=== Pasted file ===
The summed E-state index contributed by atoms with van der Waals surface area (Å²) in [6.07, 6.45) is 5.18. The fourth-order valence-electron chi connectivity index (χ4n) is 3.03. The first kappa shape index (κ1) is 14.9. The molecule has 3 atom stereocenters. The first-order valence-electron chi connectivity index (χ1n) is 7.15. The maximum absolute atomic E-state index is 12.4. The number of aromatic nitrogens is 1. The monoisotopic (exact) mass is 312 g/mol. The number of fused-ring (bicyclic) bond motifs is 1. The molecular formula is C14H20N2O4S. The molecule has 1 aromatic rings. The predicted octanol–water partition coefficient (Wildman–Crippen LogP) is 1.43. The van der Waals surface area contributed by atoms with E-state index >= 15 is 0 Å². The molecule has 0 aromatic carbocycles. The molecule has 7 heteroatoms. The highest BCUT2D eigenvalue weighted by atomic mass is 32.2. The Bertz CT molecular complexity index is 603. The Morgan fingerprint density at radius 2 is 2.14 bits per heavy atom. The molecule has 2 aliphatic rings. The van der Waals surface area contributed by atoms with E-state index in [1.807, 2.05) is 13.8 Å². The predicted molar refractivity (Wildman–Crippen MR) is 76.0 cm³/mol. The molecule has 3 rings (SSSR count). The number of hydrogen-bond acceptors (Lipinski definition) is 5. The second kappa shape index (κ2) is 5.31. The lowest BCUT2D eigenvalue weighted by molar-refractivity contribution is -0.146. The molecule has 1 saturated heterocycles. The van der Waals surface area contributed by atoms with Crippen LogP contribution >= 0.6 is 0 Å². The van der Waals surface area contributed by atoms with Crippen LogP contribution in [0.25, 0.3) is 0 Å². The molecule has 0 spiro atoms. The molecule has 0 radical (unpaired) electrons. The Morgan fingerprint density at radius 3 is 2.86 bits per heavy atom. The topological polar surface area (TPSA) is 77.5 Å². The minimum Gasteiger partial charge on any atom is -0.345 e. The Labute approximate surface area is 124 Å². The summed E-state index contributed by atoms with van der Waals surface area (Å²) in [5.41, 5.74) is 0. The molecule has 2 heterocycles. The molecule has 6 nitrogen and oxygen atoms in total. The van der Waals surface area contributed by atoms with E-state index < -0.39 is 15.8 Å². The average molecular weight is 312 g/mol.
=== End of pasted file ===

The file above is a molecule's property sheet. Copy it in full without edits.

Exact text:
The summed E-state index contributed by atoms with van der Waals surface area (Å²) in [6.07, 6.45) is 5.18. The fourth-order valence-electron chi connectivity index (χ4n) is 3.03. The first kappa shape index (κ1) is 14.9. The molecule has 3 atom stereocenters. The first-order valence-electron chi connectivity index (χ1n) is 7.15. The maximum absolute atomic E-state index is 12.4. The number of aromatic nitrogens is 1. The monoisotopic (exact) mass is 312 g/mol. The number of fused-ring (bicyclic) bond motifs is 1. The molecular formula is C14H20N2O4S. The molecule has 1 aromatic rings. The predicted octanol–water partition coefficient (Wildman–Crippen LogP) is 1.43. The van der Waals surface area contributed by atoms with E-state index >= 15 is 0 Å². The molecule has 0 aromatic carbocycles. The molecule has 7 heteroatoms. The highest BCUT2D eigenvalue weighted by atomic mass is 32.2. The Bertz CT molecular complexity index is 603. The Morgan fingerprint density at radius 2 is 2.14 bits per heavy atom. The molecule has 2 aliphatic rings. The van der Waals surface area contributed by atoms with E-state index in [1.807, 2.05) is 13.8 Å². The predicted molar refractivity (Wildman–Crippen MR) is 76.0 cm³/mol. The molecule has 3 rings (SSSR count). The number of hydrogen-bond acceptors (Lipinski definition) is 5. The second kappa shape index (κ2) is 5.31. The lowest BCUT2D eigenvalue weighted by molar-refractivity contribution is -0.146. The molecule has 1 saturated heterocycles. The van der Waals surface area contributed by atoms with Crippen LogP contribution >= 0.6 is 0 Å². The van der Waals surface area contributed by atoms with Crippen LogP contribution in [0.25, 0.3) is 0 Å². The molecule has 0 spiro atoms. The molecule has 0 radical (unpaired) electrons. The Morgan fingerprint density at radius 3 is 2.86 bits per heavy atom. The topological polar surface area (TPSA) is 77.5 Å². The minimum Gasteiger partial charge on any atom is -0.345 e. The Labute approximate surface area is 124 Å². The summed E-state index contributed by atoms with van der Waals surface area (Å²) in [5.41, 5.74) is 0. The molecule has 2 heterocycles. The molecule has 6 nitrogen and oxygen atoms in total. The van der Waals surface area contributed by atoms with E-state index < -0.39 is 15.8 Å². The average molecular weight is 312 g/mol.